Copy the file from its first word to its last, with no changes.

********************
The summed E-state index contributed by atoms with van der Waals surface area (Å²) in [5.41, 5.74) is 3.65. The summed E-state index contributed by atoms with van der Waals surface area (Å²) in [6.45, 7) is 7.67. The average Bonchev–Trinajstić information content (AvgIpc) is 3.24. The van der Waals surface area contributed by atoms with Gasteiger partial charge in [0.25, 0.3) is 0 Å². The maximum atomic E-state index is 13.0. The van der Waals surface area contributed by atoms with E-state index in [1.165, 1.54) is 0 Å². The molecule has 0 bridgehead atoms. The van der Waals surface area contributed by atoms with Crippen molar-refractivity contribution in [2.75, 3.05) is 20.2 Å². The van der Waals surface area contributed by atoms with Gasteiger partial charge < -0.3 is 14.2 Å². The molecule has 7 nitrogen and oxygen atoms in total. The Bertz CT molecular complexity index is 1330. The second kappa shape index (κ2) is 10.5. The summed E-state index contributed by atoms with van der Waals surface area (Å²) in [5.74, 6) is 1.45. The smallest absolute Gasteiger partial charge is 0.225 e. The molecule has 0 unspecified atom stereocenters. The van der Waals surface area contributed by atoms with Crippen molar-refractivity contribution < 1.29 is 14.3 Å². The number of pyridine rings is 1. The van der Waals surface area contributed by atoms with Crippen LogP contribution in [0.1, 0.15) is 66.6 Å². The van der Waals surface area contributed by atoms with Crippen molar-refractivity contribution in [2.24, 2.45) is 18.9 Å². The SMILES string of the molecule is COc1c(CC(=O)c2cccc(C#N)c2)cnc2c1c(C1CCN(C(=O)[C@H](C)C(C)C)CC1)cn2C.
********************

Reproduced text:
The summed E-state index contributed by atoms with van der Waals surface area (Å²) in [5.41, 5.74) is 3.65. The summed E-state index contributed by atoms with van der Waals surface area (Å²) in [6.45, 7) is 7.67. The average Bonchev–Trinajstić information content (AvgIpc) is 3.24. The van der Waals surface area contributed by atoms with Gasteiger partial charge in [0.25, 0.3) is 0 Å². The maximum atomic E-state index is 13.0. The van der Waals surface area contributed by atoms with E-state index in [1.165, 1.54) is 0 Å². The molecule has 0 bridgehead atoms. The van der Waals surface area contributed by atoms with Crippen molar-refractivity contribution in [2.75, 3.05) is 20.2 Å². The van der Waals surface area contributed by atoms with Gasteiger partial charge < -0.3 is 14.2 Å². The molecule has 7 nitrogen and oxygen atoms in total. The Bertz CT molecular complexity index is 1330. The second kappa shape index (κ2) is 10.5. The summed E-state index contributed by atoms with van der Waals surface area (Å²) in [5.74, 6) is 1.45. The smallest absolute Gasteiger partial charge is 0.225 e. The molecule has 0 unspecified atom stereocenters. The van der Waals surface area contributed by atoms with Crippen molar-refractivity contribution < 1.29 is 14.3 Å². The number of pyridine rings is 1. The van der Waals surface area contributed by atoms with Crippen LogP contribution in [0.1, 0.15) is 66.6 Å². The van der Waals surface area contributed by atoms with Crippen molar-refractivity contribution in [2.24, 2.45) is 18.9 Å². The SMILES string of the molecule is COc1c(CC(=O)c2cccc(C#N)c2)cnc2c1c(C1CCN(C(=O)[C@H](C)C(C)C)CC1)cn2C.